Ohio Under Fire Over Medicaid Regulations

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By Attorney Nathan Simpson

In a recent opinion in the case Wagner v. McCarthy, a judge from the Federal District Court for Southern Ohio issued a preliminary injunction against the Ohio Department of Medicaid for its interpretation of federal Medicaid law. Not only did the judge find it unlikely that the state would be able to defend its position successfully, she threatened to withhold all funding for Ohio’s Medcaid program if it did not comply with her order. This comes on the heels of Ohio’s continued unwillingness to follow the decision in Hughes v. McCarthy from the Sixth Circuit Court of Appeals.

Ohio Under Fire Over Medicaid RegulationsBoth Wagner and Hughes deal with whether an individual going to a nursing home can purchase an income stream for their spouse, rather than spending down all but a minimal amount of assets on a nursing home bill. Courts have repeatedly held that the law permits this planning, but the state continues to refuse to acknowledge this.

Today more than ever, it is important to work with an Elder Law Attorney in planning for long term care, who will fight to ensure that the law is followed.

Continuing Care Retirement Communities are the Least Profitable Businesses in the US

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By: Attorney Nathan Simpson

Continuing Care Retirement CommunitiesAccording to a new article in Forbes, Continuing Care Retirement Communites (CCRCs) and Assisted Living Facilities are the least profitable business in the US, turing on average a -1.0% profit margin. While this may simply seem like an interesting fact, it is a fact that could have potentially devastating effects on seniors.

Many CCRCs require seniors, as part of the contract to live there, to agree to spend down all of their money on the cost of the facility. In exchange, the CCRCs will agree to take care of the person, if possible, even after their funds have been exhausted. However, if the CCRC is unable to meet the care needs of the individual, or if the CCRC goes out of business, they are no longer under any obligation. Seniors could be spending their money on an agreement that the CCRC is unable to fulfill.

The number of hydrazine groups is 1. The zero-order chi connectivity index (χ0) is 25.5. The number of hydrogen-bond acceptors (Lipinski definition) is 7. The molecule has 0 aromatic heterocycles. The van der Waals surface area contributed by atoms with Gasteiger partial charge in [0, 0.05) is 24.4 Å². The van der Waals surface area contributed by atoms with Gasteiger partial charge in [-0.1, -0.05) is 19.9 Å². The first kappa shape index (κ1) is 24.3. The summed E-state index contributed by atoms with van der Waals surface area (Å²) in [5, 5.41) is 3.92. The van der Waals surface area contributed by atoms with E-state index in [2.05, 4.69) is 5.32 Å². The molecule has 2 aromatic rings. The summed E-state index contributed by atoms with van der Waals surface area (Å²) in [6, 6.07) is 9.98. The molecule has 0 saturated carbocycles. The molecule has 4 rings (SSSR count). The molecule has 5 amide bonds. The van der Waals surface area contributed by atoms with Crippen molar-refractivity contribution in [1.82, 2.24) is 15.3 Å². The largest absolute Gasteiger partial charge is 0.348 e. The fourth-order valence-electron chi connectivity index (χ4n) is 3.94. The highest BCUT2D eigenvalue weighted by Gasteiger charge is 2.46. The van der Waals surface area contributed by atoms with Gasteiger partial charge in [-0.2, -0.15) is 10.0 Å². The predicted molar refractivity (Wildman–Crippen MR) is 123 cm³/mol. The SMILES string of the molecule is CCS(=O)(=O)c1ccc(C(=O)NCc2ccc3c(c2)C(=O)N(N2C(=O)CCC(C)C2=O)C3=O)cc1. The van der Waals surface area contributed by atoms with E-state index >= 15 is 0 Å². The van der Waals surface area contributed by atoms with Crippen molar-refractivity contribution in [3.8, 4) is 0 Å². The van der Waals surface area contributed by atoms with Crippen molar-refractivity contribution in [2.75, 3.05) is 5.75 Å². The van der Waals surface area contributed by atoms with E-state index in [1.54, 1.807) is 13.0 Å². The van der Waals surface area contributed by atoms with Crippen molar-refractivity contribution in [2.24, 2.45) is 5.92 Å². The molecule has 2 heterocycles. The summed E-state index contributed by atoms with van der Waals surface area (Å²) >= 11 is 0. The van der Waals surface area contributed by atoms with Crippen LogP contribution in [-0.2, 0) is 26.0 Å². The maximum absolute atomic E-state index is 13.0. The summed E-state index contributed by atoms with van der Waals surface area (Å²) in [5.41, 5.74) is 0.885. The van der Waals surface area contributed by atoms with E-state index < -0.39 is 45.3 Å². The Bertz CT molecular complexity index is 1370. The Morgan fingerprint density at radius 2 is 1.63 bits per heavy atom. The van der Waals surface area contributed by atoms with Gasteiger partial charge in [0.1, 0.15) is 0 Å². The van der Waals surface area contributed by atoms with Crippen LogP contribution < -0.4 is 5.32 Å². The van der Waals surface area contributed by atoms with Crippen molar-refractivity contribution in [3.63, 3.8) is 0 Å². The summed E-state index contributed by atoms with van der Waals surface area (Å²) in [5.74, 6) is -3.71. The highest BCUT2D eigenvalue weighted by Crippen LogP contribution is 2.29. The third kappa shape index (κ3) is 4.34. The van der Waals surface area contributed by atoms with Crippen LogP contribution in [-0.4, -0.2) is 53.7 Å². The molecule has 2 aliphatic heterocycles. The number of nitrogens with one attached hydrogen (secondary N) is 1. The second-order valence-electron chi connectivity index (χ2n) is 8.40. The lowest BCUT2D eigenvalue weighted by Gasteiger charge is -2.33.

While many CCRCs are run as non-profits, this still raises grave concerns about their long term viability. If the CCRC is unable to fulfill their end of the bargain, the senior is forced to find a new facility. This can be difficult, as Assisted Living Facilities often refuse to take seniors who have already spent down their assets, and even some Nursing Homes often have long waiting periods for admission.

What Is the Role of the Case Worker in my Medicaid Application?

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By Jess LoPiccolo

Your case worker is an employee of the county Department of Job and Family Services. Their job is to collect and enter the information needed to determine whether you are eligible for Medicaid benefits. Each county has their own case workers.

As part of my job as a case manager at Cooper, Adel & Associates, I try to make the job as easy as possible for your county case worker to help facilitate the process. I organize your information and give your case worker the big picture about you and your qualifications. This makes sure the case worker has the information they need to make a timely decision. And time is money in these cases!

If you or a loved one needs to apply for Medicaid, we’re hear to help. Please call us at 1-800-798-5297 for a free consultation.


Medicaid Estate Recovery- A threat to the family farm

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By: Jessica LoPiccolo

Here in Ohio, we see quite a few clients who have farms that have been in their family for many, many generations. Most of the time, the family wants to continue to pass the farm down to their children, grandchildren and on down the line. But many families don’t realize that there is a very serious threat to that dream. For instance, what happens if Grandma dies and then Grandpa gets sick and has to go into a nursing home? Once he has spent through his hard-earned savings, Grandpa will have to go on Medicaid in order to continue to pay the nursing home bill. The farm can be in his name for 13 months after being admitted to the nursing home. [Read more…]